Simply put, a symbol represents a concept, right? Even while many of us take it for granted now, are you aware, that for the majority of recorded history, the average human have experienced freedom as an exception rather than a fundamental human right.
The idea of freedom as a right did not genuinely come into mainstream culture until the Age of Enlightenment when the discourse was purposefully formed by philosophers of the notion that every human is created equal and hence in possession of certain rights.
Following on from this, like many important human concepts, we have often chosen to publicly display them as a strong visible external symbolic expression. We do this as a method of communicating, celebrating, unifying, remembering, discussing, evolving, improving and expanding on our important concepts.
In this post we explore some key symbols for freedom and how these specific external visual expressions communicate the essence of human freedom as a concept.
What Is The Exact Meaning Of A Symbol for Freedom?
One goal that humanity has pursued since the dawn of time is freedom. Our choices, our deeds, and our way of life have all been affected by it. The idea of freedom, however, varies from person to person, from race to race, and even from one religion to another. It is also a somewhat dynamic concept that evolves for all of these groups through time.
As a result, the meaning of symbols for freedom varies depending on the temporal, cultural setting, societal framework and type of oppressor they are intended to combat. Be it a physical, emotional or mental oppression against the universal human feeling of desiring freedom of thought, feeling and action.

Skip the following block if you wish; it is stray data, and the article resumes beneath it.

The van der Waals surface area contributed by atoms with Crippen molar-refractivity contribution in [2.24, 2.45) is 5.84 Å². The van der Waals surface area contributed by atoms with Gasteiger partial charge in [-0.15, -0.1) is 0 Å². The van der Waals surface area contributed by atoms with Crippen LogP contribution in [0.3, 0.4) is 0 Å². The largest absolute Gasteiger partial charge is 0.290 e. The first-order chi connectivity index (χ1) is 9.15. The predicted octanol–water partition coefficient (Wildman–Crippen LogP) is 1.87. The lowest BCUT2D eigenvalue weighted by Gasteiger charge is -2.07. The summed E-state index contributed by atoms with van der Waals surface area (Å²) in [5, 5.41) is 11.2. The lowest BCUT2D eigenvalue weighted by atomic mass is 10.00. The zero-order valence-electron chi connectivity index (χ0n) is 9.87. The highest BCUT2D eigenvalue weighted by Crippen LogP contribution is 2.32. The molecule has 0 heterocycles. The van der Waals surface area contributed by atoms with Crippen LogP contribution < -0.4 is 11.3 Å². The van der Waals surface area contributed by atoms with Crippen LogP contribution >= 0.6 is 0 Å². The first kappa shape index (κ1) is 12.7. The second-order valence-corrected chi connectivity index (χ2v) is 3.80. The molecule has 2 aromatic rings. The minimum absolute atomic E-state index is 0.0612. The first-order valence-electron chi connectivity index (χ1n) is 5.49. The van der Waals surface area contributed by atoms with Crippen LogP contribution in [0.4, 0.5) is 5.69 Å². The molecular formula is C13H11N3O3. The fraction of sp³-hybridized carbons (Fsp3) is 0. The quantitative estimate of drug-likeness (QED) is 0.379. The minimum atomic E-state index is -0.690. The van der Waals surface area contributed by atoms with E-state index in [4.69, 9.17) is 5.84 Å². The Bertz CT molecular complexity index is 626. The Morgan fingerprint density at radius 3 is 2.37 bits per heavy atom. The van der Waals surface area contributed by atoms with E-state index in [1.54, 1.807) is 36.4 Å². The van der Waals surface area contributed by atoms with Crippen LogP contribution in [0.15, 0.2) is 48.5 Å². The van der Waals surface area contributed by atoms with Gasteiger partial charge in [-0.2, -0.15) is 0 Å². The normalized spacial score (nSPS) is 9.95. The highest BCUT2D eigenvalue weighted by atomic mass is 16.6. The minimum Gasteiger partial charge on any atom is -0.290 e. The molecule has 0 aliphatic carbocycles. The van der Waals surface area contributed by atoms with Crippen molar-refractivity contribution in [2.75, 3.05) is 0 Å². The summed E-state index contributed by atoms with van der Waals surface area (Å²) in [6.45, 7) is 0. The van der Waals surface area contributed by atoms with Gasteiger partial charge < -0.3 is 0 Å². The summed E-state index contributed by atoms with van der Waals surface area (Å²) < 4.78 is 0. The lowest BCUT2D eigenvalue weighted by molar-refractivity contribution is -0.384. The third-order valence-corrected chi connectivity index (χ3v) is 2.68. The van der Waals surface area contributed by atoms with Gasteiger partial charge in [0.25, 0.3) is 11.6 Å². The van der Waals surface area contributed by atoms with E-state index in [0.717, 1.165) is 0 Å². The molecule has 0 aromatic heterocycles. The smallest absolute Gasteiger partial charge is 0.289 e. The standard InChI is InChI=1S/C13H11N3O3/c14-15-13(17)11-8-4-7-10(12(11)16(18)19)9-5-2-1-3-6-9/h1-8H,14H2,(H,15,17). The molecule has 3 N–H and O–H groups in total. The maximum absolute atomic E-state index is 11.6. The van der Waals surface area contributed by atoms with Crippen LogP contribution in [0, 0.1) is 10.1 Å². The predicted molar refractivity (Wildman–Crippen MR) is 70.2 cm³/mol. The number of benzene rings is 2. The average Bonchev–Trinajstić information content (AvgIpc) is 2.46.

Anything with a specific meaning is referred to as a symbol. For example, a flag is often one of a nation’s symbols for freedom. The Stars and Stripes of the United States of America is almost unanimously regarded as a symbol of freedom amongst Americans. Residents of other nations and cultures will very often not share this unanimous regard. This highlights the contrast in symbolic meaning based on cultural and national environment context.
Some other common modern symbols representing freedom include:
- The Statue of Liberty
- The Liberty Bell in Philadelphia
- Shattered shackles originating in freedom from and the abolition of slavery
- The “Let Freedom Ring” independence day slogan and icons stemming from Martin Luther Kings’ famous “I have a Dream” speech
“Let freedom ring from the snowcapped Rockies of Colorado! Let freedom ring from the curvaceous slopes of California! But not only that; let freedom ring from Stone Mountain of Georgia! Let Freedom ring from Lookout Mountain of Tennessee! Let freedom ring from every hill and molehill of Mississippi. From every mountainside, let freedom ring.”
Let us now take a deep dive into the origins of two of the most well-known emblems of freedom. The Statue of Liberty and the Roman Goddess Libertas.
What Does The Statue Of Liberty Represent?
The Statue of Liberty is a universally known representation of freedom. Although the statue’s design didn’t start with that intention, it served as a symbol of an immigration path that gave America a far more diversified face.
The Statue was initially intended to serve as a symbol of the camaraderie and shared love of liberty between the people of France and the United States, but it has evolved into much more. It is the Mother of Exiles, a symbol of opportunity and hope for those seeking a better life in America. She welcomes millions of immigrants. People throughout the world are moved by its call for freedom. It stands for the entire country of America.
- It is a symbol of liberty, democracy, and human rights, as well as one of America’s most recognizable national emblems and treasures.
- The Statue of Liberty was a gift from France to the United States in the 1800s, and it remains standing proudly in New York Harbor today. This magnificent monument, known as Lady Liberty, was dedicated in 1886 and was appointed as a National Monument in 1924.
- Many individuals who moved from Europe, particularly in the early 1900’s, before and after World War I and World War II to escape persecution. These often terrorized and exhausted humans saw the idol as a welcoming gesture to their new home and a symbol of hope for a brighter future.
What is the Poem on the Statue of Liberty?